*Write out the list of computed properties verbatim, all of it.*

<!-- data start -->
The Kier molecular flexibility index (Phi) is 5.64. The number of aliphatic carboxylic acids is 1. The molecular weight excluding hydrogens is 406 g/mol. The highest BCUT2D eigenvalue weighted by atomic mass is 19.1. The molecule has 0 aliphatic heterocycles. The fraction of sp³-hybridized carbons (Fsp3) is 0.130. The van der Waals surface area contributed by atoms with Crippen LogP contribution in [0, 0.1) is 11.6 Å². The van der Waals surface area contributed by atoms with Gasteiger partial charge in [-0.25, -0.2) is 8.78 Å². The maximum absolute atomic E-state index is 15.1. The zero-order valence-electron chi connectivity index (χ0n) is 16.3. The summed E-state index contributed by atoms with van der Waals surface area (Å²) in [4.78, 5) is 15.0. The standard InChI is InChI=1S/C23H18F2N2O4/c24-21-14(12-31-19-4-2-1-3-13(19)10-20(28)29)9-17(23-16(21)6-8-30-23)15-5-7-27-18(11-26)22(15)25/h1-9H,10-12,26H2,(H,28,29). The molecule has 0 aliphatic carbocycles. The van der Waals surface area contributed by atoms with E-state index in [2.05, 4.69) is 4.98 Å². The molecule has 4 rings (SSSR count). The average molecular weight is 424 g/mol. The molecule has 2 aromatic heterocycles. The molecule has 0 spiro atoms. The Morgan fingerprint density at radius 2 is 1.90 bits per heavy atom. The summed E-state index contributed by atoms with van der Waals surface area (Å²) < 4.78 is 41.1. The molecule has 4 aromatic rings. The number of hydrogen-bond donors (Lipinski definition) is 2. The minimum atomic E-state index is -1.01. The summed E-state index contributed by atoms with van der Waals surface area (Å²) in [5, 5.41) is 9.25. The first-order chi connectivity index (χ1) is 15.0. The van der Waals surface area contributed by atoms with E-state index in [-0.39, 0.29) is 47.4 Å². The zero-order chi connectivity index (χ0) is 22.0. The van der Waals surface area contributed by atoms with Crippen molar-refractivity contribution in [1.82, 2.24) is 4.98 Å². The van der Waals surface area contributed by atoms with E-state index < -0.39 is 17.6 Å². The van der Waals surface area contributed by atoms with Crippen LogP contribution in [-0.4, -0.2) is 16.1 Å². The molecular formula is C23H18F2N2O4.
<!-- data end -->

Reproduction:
The Kier molecular flexibility index (Phi) is 5.64. The number of aliphatic carboxylic acids is 1. The molecular weight excluding hydrogens is 406 g/mol. The highest BCUT2D eigenvalue weighted by atomic mass is 19.1. The molecule has 0 aliphatic heterocycles. The fraction of sp³-hybridized carbons (Fsp3) is 0.130. The van der Waals surface area contributed by atoms with Crippen LogP contribution in [0, 0.1) is 11.6 Å². The van der Waals surface area contributed by atoms with Gasteiger partial charge in [-0.25, -0.2) is 8.78 Å². The maximum absolute atomic E-state index is 15.1. The zero-order valence-electron chi connectivity index (χ0n) is 16.3. The summed E-state index contributed by atoms with van der Waals surface area (Å²) in [4.78, 5) is 15.0. The standard InChI is InChI=1S/C23H18F2N2O4/c24-21-14(12-31-19-4-2-1-3-13(19)10-20(28)29)9-17(23-16(21)6-8-30-23)15-5-7-27-18(11-26)22(15)25/h1-9H,10-12,26H2,(H,28,29). The molecule has 0 aliphatic carbocycles. The van der Waals surface area contributed by atoms with E-state index in [2.05, 4.69) is 4.98 Å². The molecule has 4 rings (SSSR count). The average molecular weight is 424 g/mol. The molecule has 2 aromatic heterocycles. The molecule has 0 spiro atoms. The Morgan fingerprint density at radius 2 is 1.90 bits per heavy atom. The summed E-state index contributed by atoms with van der Waals surface area (Å²) < 4.78 is 41.1. The molecule has 4 aromatic rings. The number of hydrogen-bond donors (Lipinski definition) is 2. The minimum atomic E-state index is -1.01. The summed E-state index contributed by atoms with van der Waals surface area (Å²) in [5, 5.41) is 9.25. The first-order chi connectivity index (χ1) is 15.0. The van der Waals surface area contributed by atoms with E-state index in [-0.39, 0.29) is 47.4 Å². The zero-order chi connectivity index (χ0) is 22.0. The van der Waals surface area contributed by atoms with Crippen molar-refractivity contribution in [1.82, 2.24) is 4.98 Å². The van der Waals surface area contributed by atoms with E-state index < -0.39 is 17.6 Å². The van der Waals surface area contributed by atoms with Crippen LogP contribution in [-0.4, -0.2) is 16.1 Å². The molecular formula is C23H18F2N2O4.